A 22-year-old Jackson man was sentenced to five years of probation for sexually abusing an underage girl repeatedly over several years, in what the judge called the most “moving” and “disturbing” case of its kind he’s ever seen.
In a plea agreement, Edwin Sanchez Machuca, who grew up in Teton County, pleaded no contest to the felony charge of third-degree sexual abuse of a minor. The conviction will not be entered on his record and he may not be required to register as a sex offender unless he violates his probation, court documents stated.
“I am not saying that anything that you might have done to this little girl is OK,” Judge Timothy Day said after announcing the sentence Tuesday. “You’re the one that has to live with this. Except she’s already been living with this, according to her ... since she was 5 years old.”
Court documents state that Machuca was 20 and the victim 13 in late 2017, when the last assault took place. Her parents reported the incident to police about a year later. In a forensic interview, the victim revealed that it was only the most recent in a string of assaults spanning five to seven years.
The first occurred between 2010 and 2012, records indicate, when the victim was 5 to 7 years old. Between then and 2017, another four incidents took place. The victim described three of those five as involving forced sexual contact.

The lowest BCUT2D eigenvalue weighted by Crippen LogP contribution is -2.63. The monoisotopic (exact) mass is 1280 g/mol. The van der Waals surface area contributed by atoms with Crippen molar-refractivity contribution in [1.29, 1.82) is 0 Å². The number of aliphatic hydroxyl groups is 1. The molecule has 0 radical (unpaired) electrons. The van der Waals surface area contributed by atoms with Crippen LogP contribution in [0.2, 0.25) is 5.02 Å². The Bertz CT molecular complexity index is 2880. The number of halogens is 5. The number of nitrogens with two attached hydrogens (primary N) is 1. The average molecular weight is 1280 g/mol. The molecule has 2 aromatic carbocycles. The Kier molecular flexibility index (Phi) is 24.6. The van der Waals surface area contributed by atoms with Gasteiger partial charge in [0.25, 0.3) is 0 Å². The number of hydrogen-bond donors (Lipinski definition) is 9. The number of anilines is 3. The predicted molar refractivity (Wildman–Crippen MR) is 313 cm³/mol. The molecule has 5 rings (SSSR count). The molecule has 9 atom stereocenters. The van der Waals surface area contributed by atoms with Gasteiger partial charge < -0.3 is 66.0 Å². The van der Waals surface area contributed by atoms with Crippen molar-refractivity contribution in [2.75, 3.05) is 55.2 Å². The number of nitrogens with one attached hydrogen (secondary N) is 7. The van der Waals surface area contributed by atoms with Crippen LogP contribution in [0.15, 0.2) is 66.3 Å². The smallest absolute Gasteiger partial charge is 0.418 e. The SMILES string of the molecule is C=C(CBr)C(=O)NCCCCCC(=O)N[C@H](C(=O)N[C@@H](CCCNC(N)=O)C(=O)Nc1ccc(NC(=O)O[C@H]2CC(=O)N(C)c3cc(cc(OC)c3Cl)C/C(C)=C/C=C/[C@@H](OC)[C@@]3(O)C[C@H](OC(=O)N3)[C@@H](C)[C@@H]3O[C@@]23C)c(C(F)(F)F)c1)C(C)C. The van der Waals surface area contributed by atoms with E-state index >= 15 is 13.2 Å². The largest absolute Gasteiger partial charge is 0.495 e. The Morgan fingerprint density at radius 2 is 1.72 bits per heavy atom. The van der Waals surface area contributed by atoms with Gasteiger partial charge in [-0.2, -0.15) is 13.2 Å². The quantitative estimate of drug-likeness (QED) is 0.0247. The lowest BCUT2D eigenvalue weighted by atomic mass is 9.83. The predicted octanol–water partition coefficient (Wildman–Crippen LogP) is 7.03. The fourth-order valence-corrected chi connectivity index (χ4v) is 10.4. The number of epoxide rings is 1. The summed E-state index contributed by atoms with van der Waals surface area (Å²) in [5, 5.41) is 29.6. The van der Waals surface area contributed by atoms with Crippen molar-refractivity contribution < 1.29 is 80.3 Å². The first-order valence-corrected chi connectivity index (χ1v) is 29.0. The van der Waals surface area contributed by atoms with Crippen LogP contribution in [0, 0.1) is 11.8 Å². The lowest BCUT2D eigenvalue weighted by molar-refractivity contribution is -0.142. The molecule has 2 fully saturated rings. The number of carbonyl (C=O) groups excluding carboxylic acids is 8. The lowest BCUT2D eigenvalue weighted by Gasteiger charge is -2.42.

The last assault is the only one described in court documents. Machuca and the victim were both at her birthday celebration when Machuca asked her to dance. She “reluctantly consented.”
Machuca positioned them on the outskirts of the dancing area, keeping the victim out of view of the other attendees, then grabbed her buttocks. Court documents state she “was scared and tried to stop dancing with Machuca,” who held her wrist to prevent her from leaving. He continued dancing with her and grabbed her buttocks several more times, records state. During an interview in January 2019, Machuca admitted he may have done this.
In a letter to the court, the victim described the psychological toll the abuse has taken on her over the years. Day said the letter was “indescribable,” adding that Machuca’s actions “affected her to her very core.”
Machuca gave a brief statement, saying, “I feel like I am of great value to this community. ... I believe I am a good person and can move past this.”
His attorney, Robert Horn, said, “I know from talking to people in the community that Edwin is thought of highly.”
Several of Machuca’s friends and coworkers submitted character references to the court, attesting his decency. One letter from a college friend describes how, when they believed a young woman had been “taken advantage of while intoxicated,” the two “did everything we could to help her receive justice.” When their fraternity refused to investigate, the letter states, “Edwin and I both immediately ceased our membership.”
Day ordered Machuca to write him a letter every six months throughout his probation with a detailed description of his progress in counseling, education and work. Machuca will not be allowed any contact with the victim or her family.
“I want to see every evidence I can,” Day said, “of you continuing to be what you describe yourself to be: a good person, of good value to our community. And I expect there will be no more victims from anything that you do.”